- Life drawing has long been the center of study.
As I draw in my home studio, I do not have plaster casts or live models. But, I do have coffee cups, cigar boxes and candle holders.
Its all good.
Graphite on sketch paper
The post Thoughts on Drawing appeared first on Margaret Stermer-Cox.
I’ve not been able to spend much time in my studio this past week due to my trip to Edmonds, Washington (see Thursday’s post: Four Glorious Days of Calligraphy) and showing at ArtFest, a benefit for the Children’s Miracle Network. Still, I did manage to start to make some more paper wrapped pencils. My pencils have been selling well in both my studio at the Ashland Art Center and the Rogue Gallery in Medford.
Here are the paper wrapped pencils I made this past week.
Sometimes I work in my studio doing new and interesting things, like my flower envelope series, and sometimes I make more of things I’ve made many times before. This week I’ve been doing the latter. Yet, I still enjoy seeing the transformation of plain pencils into wonderful paper covered pencils.
Presentation matters. Here are 3 pencils wrapped in an Italian paper and tied with raffia. They look elegant, even though they’re “only” pencils.
Paper wrapped pencils. The set in the middle, made from a crossword puzzle, is the most popular of all the pencils I have made.
Paper wrapped pencils. All sorts of paper can be used to wrap pencils, though I suggest starting with a thin paper for your first set.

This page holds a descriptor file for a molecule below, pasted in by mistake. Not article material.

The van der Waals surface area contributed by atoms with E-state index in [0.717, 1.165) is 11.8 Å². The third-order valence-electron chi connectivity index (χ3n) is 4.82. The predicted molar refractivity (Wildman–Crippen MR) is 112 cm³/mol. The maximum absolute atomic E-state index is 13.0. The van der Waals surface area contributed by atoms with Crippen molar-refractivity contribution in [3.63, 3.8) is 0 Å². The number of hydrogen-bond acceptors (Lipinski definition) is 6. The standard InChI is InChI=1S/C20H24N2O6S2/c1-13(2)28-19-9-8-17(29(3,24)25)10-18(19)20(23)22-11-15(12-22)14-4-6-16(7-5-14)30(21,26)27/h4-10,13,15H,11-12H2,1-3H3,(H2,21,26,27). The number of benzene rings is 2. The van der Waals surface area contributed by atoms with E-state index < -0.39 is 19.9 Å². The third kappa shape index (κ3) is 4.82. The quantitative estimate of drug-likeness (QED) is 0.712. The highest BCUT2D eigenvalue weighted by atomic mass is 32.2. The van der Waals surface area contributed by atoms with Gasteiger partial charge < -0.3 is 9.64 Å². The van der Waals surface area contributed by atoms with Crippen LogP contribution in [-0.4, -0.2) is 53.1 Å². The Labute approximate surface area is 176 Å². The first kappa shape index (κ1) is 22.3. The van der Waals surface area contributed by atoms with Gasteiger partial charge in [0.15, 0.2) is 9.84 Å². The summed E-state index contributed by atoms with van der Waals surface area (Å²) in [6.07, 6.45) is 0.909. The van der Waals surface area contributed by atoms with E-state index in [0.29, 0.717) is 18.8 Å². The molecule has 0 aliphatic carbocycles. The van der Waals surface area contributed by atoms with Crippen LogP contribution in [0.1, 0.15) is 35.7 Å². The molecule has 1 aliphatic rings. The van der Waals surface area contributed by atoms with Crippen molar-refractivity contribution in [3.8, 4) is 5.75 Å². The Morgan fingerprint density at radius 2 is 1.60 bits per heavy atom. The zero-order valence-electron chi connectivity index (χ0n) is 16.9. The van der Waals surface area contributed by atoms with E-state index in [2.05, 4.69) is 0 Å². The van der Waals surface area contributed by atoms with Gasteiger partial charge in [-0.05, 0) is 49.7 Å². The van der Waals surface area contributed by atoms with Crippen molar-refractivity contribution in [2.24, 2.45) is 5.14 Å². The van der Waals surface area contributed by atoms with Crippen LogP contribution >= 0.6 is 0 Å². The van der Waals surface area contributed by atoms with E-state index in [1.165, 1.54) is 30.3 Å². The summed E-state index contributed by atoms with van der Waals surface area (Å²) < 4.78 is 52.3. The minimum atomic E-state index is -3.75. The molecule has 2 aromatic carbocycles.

Paper wrapped pencils. Red and purple are popular colors, but they come in second after the crossword puzzle pencils.
DIY instructions to make your own are on my blog post: Stocking Stuffers: Paper Wrapped Pencils.
I just got back from 4 glorious days of playing and studying calligraphy. It’s a 9 hour drive (each way) from Ashland, Oregon to Edmonds, Washington where I attended Letters of Joy, a mini calligraphy conference, and a 2-day workshop on the bone alphabet. It was so worth the long trip!
By Gretchen Ehrsam, from her class, Calligraphy Recycle: Party in an Envelope.
Letters of Joy started Friday night with a presentation, Calligraphy Tips and Tricks, by Carol Dubosch. We didn’t even need to take notes because Carol gave all of us a sheet of paper which included her tips and tricks she demonstrated. This paper was designed in such a way that we were able to fold it and make it into a small book. Some of these tips and tricks may be showing up here in my blog after I try them out and play with them.
I had not done copperplate before, but after taking Lee Ann Clark’s class on Classy Caps, I’ll be studying copperplate now.
Saturday included many mini workshops. There were so many possibilities, it was really hard to choose which classes I wanted to take. I eventually signed up for Classy Caps by Lee Ann Clark, Calligraphy Recycle: Party in an Envelope by Gretchen Ehrsam and Jubilee Script Meets Parallel Pen by Carol DuBosch.
Example of Jubilee Script by Carol Dubosch. I can see this script showing up on some of my envelopes in the near future.